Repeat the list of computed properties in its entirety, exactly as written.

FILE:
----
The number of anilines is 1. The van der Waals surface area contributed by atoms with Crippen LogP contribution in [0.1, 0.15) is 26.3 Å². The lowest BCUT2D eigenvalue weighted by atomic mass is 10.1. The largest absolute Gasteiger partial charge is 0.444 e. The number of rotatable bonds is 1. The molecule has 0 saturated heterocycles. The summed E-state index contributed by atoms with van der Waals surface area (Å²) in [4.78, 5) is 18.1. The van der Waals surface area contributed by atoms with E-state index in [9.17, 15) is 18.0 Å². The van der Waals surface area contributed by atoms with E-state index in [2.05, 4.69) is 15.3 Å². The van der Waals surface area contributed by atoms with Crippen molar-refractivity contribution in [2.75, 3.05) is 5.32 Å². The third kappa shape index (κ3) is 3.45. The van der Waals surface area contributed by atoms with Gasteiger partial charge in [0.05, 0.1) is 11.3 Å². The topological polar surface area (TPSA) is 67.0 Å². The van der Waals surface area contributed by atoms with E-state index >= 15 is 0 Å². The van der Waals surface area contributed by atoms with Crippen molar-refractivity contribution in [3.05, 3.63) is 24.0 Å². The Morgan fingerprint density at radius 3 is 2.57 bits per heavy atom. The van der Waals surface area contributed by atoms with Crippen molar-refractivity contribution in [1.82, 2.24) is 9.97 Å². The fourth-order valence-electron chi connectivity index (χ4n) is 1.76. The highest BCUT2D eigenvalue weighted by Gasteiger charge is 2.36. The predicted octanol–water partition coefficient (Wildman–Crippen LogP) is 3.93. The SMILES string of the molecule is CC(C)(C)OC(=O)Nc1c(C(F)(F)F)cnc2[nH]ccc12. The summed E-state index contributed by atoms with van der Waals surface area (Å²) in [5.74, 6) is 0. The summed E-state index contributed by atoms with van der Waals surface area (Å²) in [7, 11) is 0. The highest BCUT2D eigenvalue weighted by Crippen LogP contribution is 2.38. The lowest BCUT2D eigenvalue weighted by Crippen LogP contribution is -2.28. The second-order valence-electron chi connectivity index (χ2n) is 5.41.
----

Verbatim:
The number of anilines is 1. The van der Waals surface area contributed by atoms with Crippen LogP contribution in [0.1, 0.15) is 26.3 Å². The lowest BCUT2D eigenvalue weighted by atomic mass is 10.1. The largest absolute Gasteiger partial charge is 0.444 e. The number of rotatable bonds is 1. The molecule has 0 saturated heterocycles. The summed E-state index contributed by atoms with van der Waals surface area (Å²) in [4.78, 5) is 18.1. The van der Waals surface area contributed by atoms with E-state index in [9.17, 15) is 18.0 Å². The van der Waals surface area contributed by atoms with E-state index in [2.05, 4.69) is 15.3 Å². The van der Waals surface area contributed by atoms with Crippen molar-refractivity contribution in [2.75, 3.05) is 5.32 Å². The third kappa shape index (κ3) is 3.45. The van der Waals surface area contributed by atoms with Gasteiger partial charge in [0.05, 0.1) is 11.3 Å². The topological polar surface area (TPSA) is 67.0 Å². The van der Waals surface area contributed by atoms with E-state index >= 15 is 0 Å². The van der Waals surface area contributed by atoms with Crippen molar-refractivity contribution in [3.05, 3.63) is 24.0 Å². The Morgan fingerprint density at radius 3 is 2.57 bits per heavy atom. The van der Waals surface area contributed by atoms with Crippen molar-refractivity contribution in [1.82, 2.24) is 9.97 Å². The fourth-order valence-electron chi connectivity index (χ4n) is 1.76. The highest BCUT2D eigenvalue weighted by Gasteiger charge is 2.36. The predicted octanol–water partition coefficient (Wildman–Crippen LogP) is 3.93. The SMILES string of the molecule is CC(C)(C)OC(=O)Nc1c(C(F)(F)F)cnc2[nH]ccc12. The summed E-state index contributed by atoms with van der Waals surface area (Å²) in [5.74, 6) is 0. The summed E-state index contributed by atoms with van der Waals surface area (Å²) in [7, 11) is 0. The highest BCUT2D eigenvalue weighted by Crippen LogP contribution is 2.38. The lowest BCUT2D eigenvalue weighted by Crippen LogP contribution is -2.28. The second-order valence-electron chi connectivity index (χ2n) is 5.41.